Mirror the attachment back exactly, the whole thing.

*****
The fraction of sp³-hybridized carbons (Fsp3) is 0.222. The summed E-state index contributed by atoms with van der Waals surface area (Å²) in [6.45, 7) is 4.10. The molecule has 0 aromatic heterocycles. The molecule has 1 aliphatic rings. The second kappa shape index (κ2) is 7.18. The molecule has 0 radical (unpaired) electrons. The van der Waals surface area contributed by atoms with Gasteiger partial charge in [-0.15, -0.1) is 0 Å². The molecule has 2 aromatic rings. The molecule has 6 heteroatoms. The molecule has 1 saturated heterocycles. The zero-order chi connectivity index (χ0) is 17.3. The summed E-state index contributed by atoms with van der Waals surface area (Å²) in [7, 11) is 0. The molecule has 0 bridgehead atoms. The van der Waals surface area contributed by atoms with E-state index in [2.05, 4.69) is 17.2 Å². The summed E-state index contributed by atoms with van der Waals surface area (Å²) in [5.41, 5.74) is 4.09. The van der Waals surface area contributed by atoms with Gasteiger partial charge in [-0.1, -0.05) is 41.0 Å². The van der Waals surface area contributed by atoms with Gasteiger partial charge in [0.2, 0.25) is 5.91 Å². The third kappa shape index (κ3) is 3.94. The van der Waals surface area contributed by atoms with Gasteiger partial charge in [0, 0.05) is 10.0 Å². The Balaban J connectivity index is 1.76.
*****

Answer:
The fraction of sp³-hybridized carbons (Fsp3) is 0.222. The summed E-state index contributed by atoms with van der Waals surface area (Å²) in [6.45, 7) is 4.10. The molecule has 0 aromatic heterocycles. The molecule has 1 aliphatic rings. The second kappa shape index (κ2) is 7.18. The molecule has 0 radical (unpaired) electrons. The van der Waals surface area contributed by atoms with Gasteiger partial charge in [-0.15, -0.1) is 0 Å². The molecule has 2 aromatic rings. The molecule has 6 heteroatoms. The molecule has 1 saturated heterocycles. The zero-order chi connectivity index (χ0) is 17.3. The summed E-state index contributed by atoms with van der Waals surface area (Å²) in [7, 11) is 0. The molecule has 0 bridgehead atoms. The van der Waals surface area contributed by atoms with E-state index in [2.05, 4.69) is 17.2 Å². The summed E-state index contributed by atoms with van der Waals surface area (Å²) in [5.41, 5.74) is 4.09. The van der Waals surface area contributed by atoms with Gasteiger partial charge in [-0.1, -0.05) is 41.0 Å². The van der Waals surface area contributed by atoms with Gasteiger partial charge in [0.2, 0.25) is 5.91 Å². The third kappa shape index (κ3) is 3.94. The van der Waals surface area contributed by atoms with Gasteiger partial charge in [0, 0.05) is 10.0 Å². The Balaban J connectivity index is 1.76.